Anxiety disorders surging in the UK since 2008

Feelings of fear and anxiety are normal, especially when a person faces an impending danger. In some people, however, they feel anxious without any reason. Generalized Anxiety Disorder (GAD) is a condition that is characterized by persistent and excessive worry or fear about a multitude of factors, making a person overly concerned about work, family, health, and other issues.

A new report by researchers at the University College London shows that there has been a surge of anxiety cases in the United Kingdom over the past decade, with the financial crash, Brexit, social media, and climate change, and now COVID-19.

Anxiety in the U.K.

In the study, published in The British Journal of Psychiatry, the researchers aimed to analyze and examine the temporal changes in the recording of generalized anxiety in primary care and initial pharmacologic treatments.

To arrive at the study findings, the team calculated the annual incidence rates of GAD diagnoses and symptoms from 795 UK general practices contributing to The Health Improvement Network (THIN) database from 1998 to 2018.

The team has found that GAD has increased among young adults, affecting 30 percent of women between the ages of 18 and 24, and has increased across the board among both and women below 55 years old. For women, the increase was from 17 to 23 per 1,000 person-years at risk (PYAR),  while for men, the rate increased from 8 to 11 per 1,000 PYAR.

Further, there has been a small increase in both genders aged 25 to 34 and 35 to 44 years old, while anxiety rates among older people remained stable.

“We observed a substantial increase in general practitioner consulting for generalized anxiety and depression recently, concentrated within younger people and in particular women,” the team concluded in the study.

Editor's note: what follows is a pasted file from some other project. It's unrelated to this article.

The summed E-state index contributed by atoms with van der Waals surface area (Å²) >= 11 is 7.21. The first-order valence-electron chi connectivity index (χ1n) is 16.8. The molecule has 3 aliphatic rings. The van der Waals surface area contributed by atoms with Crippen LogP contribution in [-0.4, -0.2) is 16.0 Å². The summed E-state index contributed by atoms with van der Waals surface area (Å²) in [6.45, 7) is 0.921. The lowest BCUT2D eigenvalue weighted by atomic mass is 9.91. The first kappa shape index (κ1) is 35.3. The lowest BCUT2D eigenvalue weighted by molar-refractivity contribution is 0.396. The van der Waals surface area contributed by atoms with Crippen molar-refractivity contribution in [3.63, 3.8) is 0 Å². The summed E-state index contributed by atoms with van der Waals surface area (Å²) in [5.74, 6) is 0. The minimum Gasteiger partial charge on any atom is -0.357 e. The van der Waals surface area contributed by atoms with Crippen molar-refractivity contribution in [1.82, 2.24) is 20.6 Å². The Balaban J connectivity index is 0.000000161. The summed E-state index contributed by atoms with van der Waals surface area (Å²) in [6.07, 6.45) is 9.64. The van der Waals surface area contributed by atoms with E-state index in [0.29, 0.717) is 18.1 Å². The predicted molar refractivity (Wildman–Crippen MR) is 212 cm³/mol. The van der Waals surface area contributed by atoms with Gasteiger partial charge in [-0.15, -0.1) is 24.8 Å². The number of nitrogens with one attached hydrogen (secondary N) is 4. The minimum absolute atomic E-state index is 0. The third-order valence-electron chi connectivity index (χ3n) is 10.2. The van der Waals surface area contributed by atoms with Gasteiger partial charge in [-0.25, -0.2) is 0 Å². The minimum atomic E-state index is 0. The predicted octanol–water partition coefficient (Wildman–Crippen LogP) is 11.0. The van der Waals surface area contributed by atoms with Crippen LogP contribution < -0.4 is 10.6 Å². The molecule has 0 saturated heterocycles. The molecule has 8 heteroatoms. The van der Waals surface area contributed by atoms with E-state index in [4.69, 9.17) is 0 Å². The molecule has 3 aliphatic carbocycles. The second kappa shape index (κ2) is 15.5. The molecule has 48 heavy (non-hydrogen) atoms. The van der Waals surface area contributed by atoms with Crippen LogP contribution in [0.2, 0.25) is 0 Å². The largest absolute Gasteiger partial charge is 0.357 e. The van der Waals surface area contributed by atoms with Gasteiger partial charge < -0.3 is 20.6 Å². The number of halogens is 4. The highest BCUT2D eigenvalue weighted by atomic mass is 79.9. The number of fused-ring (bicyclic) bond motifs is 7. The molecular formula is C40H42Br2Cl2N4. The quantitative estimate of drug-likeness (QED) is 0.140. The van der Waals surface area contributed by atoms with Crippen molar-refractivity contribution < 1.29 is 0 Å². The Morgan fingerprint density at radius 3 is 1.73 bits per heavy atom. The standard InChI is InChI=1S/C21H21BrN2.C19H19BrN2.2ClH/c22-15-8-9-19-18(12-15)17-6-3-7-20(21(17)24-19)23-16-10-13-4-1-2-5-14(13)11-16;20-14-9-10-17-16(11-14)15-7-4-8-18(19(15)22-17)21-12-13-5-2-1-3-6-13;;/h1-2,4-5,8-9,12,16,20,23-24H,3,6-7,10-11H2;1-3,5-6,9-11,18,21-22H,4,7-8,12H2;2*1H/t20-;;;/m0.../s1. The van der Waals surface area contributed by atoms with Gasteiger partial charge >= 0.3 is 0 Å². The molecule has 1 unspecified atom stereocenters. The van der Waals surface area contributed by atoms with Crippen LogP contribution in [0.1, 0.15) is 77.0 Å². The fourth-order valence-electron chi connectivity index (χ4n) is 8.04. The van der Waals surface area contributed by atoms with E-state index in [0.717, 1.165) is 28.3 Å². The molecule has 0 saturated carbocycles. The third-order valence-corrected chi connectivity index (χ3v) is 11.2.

Possible causes

The rates of anxiety levels increase from 1998, but had an explosion in 2008, especially among young women. Prof. Nick Freemantle, one of the study researchers, said that the study findings highlight the human cost of what was happening in the society in that year – a recession.

The sudden increase of anxiety diagnoses in that year may reflect the problems in the society, including unemployment, particularly in younger populations. These are young people who were just starting their careers, and they lose their jobs.

Freemantle also said that a mixture of many factors might have fueled the increase in GAD diagnoses, including recession, a vote to leave Europe, climate change, social media, and a change of attitude towards an anxiety disorder.

The researchers said that based on the findings, the U.K. has a growing problem with anxiety disorders, and this could impact the lives of people.

What is generalized anxiety disorder?

Generalized anxiety disorder (GAD) is a condition wherein people feel extremely worried or nervous about several factors, such as health, family problems, and money. On some occasions, they feel anxious without any reason. People with GAD find it hard to control their fear and anxiety, which may negatively impact their daily tasks.

The common signs and symptoms of GAD include persistent worrying or anxiety, which may be out of proportion, perceiving situations as threatening, overthinking, the difficulty of handling uncertainty, problems with concentration, and the inability to relax. The condition may also have physical symptoms such as nausea, irritability, sweating, trembling, trouble sleeping, and nervousness, or being easily startled.

GAD is treatable by medicines and therapy, and those who have the condition may need to consult with their healthcare provider.

Journal reference:
Angela Betsaida B. Laguipo

Written by

Angela Betsaida B. Laguipo

Angela is a nurse by profession and a writer by heart. She graduated with honors (Cum Laude) for her Bachelor of Nursing degree at the University of Baguio, Philippines. She is currently completing her Master's Degree where she specialized in Maternal and Child Nursing and worked as a clinical instructor and educator in the School of Nursing at the University of Baguio.


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